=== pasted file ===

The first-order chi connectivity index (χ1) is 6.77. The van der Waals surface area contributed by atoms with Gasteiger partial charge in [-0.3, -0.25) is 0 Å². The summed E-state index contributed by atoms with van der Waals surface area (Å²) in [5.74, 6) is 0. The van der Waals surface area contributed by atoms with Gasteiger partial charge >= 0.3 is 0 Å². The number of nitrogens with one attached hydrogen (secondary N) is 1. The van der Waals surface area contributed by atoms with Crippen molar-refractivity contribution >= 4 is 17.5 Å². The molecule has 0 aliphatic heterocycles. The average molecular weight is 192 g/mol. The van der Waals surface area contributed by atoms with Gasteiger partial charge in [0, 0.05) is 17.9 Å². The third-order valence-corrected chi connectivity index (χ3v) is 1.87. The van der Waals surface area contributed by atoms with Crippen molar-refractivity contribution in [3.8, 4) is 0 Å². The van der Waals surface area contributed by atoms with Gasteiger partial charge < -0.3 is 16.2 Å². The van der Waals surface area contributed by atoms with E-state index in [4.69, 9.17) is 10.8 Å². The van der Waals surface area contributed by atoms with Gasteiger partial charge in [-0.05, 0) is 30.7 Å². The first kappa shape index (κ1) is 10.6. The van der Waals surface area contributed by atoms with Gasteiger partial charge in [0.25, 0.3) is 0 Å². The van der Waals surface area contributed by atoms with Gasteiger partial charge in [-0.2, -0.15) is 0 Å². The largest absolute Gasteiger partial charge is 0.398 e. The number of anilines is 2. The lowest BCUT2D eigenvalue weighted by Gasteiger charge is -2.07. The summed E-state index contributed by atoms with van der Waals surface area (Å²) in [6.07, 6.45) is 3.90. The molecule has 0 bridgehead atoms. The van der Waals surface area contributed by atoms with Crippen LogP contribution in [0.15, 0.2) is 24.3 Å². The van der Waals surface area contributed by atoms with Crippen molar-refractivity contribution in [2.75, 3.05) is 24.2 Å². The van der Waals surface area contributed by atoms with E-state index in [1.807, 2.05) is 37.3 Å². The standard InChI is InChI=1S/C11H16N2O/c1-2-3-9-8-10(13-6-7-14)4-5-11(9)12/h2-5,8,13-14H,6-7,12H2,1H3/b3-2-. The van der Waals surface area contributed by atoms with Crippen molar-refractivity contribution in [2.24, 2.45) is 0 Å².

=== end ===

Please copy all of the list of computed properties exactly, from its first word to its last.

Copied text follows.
The first-order chi connectivity index (χ1) is 6.77. The van der Waals surface area contributed by atoms with Gasteiger partial charge in [-0.3, -0.25) is 0 Å². The summed E-state index contributed by atoms with van der Waals surface area (Å²) in [5.74, 6) is 0. The van der Waals surface area contributed by atoms with Gasteiger partial charge >= 0.3 is 0 Å². The number of nitrogens with one attached hydrogen (secondary N) is 1. The van der Waals surface area contributed by atoms with Crippen molar-refractivity contribution >= 4 is 17.5 Å². The molecule has 0 aliphatic heterocycles. The average molecular weight is 192 g/mol. The van der Waals surface area contributed by atoms with Gasteiger partial charge in [0, 0.05) is 17.9 Å². The third-order valence-corrected chi connectivity index (χ3v) is 1.87. The van der Waals surface area contributed by atoms with Crippen molar-refractivity contribution in [3.8, 4) is 0 Å². The van der Waals surface area contributed by atoms with Gasteiger partial charge < -0.3 is 16.2 Å². The van der Waals surface area contributed by atoms with E-state index in [4.69, 9.17) is 10.8 Å². The van der Waals surface area contributed by atoms with Gasteiger partial charge in [-0.05, 0) is 30.7 Å². The first kappa shape index (κ1) is 10.6. The van der Waals surface area contributed by atoms with Gasteiger partial charge in [0.25, 0.3) is 0 Å². The van der Waals surface area contributed by atoms with Gasteiger partial charge in [-0.2, -0.15) is 0 Å². The largest absolute Gasteiger partial charge is 0.398 e. The number of anilines is 2. The lowest BCUT2D eigenvalue weighted by Gasteiger charge is -2.07. The summed E-state index contributed by atoms with van der Waals surface area (Å²) in [6.07, 6.45) is 3.90. The molecule has 0 bridgehead atoms. The van der Waals surface area contributed by atoms with Crippen LogP contribution in [0.15, 0.2) is 24.3 Å². The van der Waals surface area contributed by atoms with Crippen molar-refractivity contribution in [2.75, 3.05) is 24.2 Å². The van der Waals surface area contributed by atoms with E-state index in [1.807, 2.05) is 37.3 Å². The standard InChI is InChI=1S/C11H16N2O/c1-2-3-9-8-10(13-6-7-14)4-5-11(9)12/h2-5,8,13-14H,6-7,12H2,1H3/b3-2-. The van der Waals surface area contributed by atoms with Crippen molar-refractivity contribution in [2.24, 2.45) is 0 Å².